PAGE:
It was a famous American editor and columnist Michael Kinsley who once defined the political ‘gaffe’ as something that occurs when a politician tells the truth; and he was right, for it is usually the case that a person gets into most trouble when he publicly says what he actually believes. There were a couple of examples just the other day — one when the Queen said that Chinese officials had been ‘very rude’ to a British ambassador during a visit to London, and the other, even more embarrassing, when David Cameron described Nigeria and Afghanistan as ‘fantastically corrupt countries’. They had both been overheard while chatting with guests at a Buckingham Palace garden party and were the most recent victims of a now frequent danger facing public figures — the forgotten camera or mistakenly left-on microphone. It was one such that so damaged Gordon Brown during the 2010 general election when it picked him up describing an amiable elderly voter in Rochdale as a ‘bigoted woman’.
Such gaffes are, of course, seldom committed on purpose. Politicians don’t look for trouble. But gaffes can come from anywhere. An especially delightful one occurred during President Bush’s visit to Japan for a G8 summit in 2008. A press pack handed out by the White House to correspondents travelling with Bush contained potted biographies of the other world leaders he would meet there; and the one for the Italian prime minister, Silvio Berlusconi, called him ‘one of the most controversial leaders in the history of a country known for governmental corruption and vice’ and ‘a political dilettante who gained office only through his considerable influence on the national media’ — all this about a statesman who had been an unswerving supporter of Bush over Iraq. This particular truth-telling had been nothing more than lazy incompetence by White House staff, who had simply copied Berlusconi’s profile from a website called ‘the Encyclopaedia of World Biography’.
So far, however, the EU referendum campaign has been mercifully spared all gaffes, for all involved in the debate have been very careful to avoid the truth. Indeed, they have so doggedly stuck to lies that they have been condemned by the House of Commons Treasury Select Committee for peddling ‘misleading’ figures and ‘implausible assumptions’. ‘What we really need is an end to the arms race of ever more lurid claims and counter-claims made by both sides,’ says Andrew Tyrie, the committee chairman.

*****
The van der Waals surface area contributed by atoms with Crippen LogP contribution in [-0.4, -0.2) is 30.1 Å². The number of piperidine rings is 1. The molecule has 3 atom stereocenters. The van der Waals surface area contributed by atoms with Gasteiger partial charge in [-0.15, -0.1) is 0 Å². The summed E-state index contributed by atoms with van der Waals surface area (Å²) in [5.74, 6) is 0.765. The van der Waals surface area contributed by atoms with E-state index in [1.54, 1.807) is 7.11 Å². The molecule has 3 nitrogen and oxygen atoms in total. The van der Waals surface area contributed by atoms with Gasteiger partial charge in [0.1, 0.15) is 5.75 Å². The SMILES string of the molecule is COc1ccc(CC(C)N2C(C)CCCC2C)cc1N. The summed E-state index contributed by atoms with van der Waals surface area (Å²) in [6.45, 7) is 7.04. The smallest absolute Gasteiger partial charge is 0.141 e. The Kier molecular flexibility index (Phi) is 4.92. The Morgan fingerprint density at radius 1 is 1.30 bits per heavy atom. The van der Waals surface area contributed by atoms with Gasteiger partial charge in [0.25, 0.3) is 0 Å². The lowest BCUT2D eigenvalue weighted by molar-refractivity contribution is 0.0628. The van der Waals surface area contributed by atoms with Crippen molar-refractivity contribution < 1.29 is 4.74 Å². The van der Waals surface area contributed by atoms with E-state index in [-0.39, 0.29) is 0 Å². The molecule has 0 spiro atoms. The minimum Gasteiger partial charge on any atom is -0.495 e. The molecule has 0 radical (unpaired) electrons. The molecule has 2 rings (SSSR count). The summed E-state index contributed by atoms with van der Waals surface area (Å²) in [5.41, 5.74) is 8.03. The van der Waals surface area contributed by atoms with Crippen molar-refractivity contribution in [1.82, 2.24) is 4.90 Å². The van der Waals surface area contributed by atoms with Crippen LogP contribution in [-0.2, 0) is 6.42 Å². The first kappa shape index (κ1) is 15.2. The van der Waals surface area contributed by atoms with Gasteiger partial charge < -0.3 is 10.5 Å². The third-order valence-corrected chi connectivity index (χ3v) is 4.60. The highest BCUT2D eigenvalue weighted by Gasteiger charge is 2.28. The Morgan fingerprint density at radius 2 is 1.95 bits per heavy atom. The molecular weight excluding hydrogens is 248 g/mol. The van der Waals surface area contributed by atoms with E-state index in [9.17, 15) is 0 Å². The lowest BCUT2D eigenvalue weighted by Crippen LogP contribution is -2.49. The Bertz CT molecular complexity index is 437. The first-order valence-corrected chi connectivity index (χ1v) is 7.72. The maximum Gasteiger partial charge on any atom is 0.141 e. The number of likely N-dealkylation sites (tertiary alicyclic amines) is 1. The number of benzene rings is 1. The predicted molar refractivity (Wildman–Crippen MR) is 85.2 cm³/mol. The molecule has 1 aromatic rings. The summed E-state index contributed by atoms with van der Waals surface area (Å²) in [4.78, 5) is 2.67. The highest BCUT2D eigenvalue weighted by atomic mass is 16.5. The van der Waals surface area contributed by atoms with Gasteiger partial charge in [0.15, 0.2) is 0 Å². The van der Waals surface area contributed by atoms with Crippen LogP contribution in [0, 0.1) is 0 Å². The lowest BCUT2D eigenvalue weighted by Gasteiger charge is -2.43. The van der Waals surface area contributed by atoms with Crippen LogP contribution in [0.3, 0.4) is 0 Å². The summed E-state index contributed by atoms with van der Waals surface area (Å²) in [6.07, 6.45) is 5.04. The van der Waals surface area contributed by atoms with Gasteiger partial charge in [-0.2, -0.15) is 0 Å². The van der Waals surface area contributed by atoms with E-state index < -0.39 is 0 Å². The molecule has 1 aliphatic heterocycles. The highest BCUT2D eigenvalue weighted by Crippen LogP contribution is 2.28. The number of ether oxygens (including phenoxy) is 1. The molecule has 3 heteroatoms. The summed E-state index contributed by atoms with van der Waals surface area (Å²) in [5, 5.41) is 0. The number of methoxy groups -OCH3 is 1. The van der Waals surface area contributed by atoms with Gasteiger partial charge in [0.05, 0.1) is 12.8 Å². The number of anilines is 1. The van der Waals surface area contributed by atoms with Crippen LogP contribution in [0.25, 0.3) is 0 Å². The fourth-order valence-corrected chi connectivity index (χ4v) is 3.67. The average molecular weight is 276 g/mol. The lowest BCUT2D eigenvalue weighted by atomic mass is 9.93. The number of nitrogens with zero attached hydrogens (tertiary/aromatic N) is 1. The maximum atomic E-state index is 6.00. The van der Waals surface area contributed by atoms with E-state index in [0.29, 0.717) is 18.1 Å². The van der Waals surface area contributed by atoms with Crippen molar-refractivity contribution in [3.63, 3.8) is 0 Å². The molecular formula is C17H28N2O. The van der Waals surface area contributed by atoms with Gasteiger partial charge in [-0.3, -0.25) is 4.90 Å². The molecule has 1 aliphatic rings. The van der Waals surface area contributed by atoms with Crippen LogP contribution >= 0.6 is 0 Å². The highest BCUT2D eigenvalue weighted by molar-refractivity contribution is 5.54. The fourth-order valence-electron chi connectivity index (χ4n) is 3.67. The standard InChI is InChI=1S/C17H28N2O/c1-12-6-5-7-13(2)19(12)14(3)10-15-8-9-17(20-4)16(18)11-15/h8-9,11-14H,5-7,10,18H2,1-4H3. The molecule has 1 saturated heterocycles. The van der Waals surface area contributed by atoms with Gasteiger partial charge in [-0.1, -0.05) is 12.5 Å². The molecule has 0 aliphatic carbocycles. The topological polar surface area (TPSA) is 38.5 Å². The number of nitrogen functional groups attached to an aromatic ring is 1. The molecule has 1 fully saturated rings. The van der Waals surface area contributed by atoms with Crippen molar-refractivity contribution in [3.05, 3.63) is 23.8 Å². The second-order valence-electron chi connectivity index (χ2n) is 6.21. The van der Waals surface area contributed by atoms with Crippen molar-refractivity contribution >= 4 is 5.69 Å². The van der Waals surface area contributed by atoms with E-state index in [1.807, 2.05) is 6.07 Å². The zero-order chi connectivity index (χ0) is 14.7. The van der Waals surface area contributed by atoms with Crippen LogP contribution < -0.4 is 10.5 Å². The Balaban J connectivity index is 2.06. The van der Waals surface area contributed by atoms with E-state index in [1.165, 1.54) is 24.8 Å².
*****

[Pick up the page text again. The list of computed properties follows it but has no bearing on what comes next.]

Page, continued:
The claims range from a long recession, massive unemployment and a slump in house prices, by the government, to a huge rise of immigration, despoliation of the English countryside and a vast increase of terrorism, by the Brexit people. What nobody on either side will confess is that he doesn’t actually know what the consequences of Britain leaving the European Union would mean. Boris Johnson was said to have suffered long, anguished indecision about whether to join the Remain or Leave campaign. How, then, can he now be certain that to remain in the EU would be for Britain an unmitigated disaster? He doesn’t seem plausible when he says so.
The biggest gaffe for anyone, however, would be to admit that he doesn’t know what Brexit would mean. It would only confuse and irritate the electorate. It would also undermine Brexit’s case, which is difficult to make as it is. The Remainers have to their advantage that they are advocating the status quo. To add threats of doom to Brexit can only help them. Priti Patel may be right to accuse the Prime Minister and his allies of ‘concocting Armageddon scenarios’, but it’s still a sensible policy. Scaremongering is his best chance of winning the referendum.
As for Brexit, Charles Moore put the only real reason for it in his Daily Telegraph column last Monday: it was to choose freedom from the shackles of Brussels. ‘If you like the sense of being distantly ruled by people over whom you have no power, vote Remain!’ he wrote. The question is how many people really feel like that. It is even to what extent we actually are ruled in such a way. The outcome will give the answer to that first question. But Charles may at last have committed what Kinsley would have called a gaffe.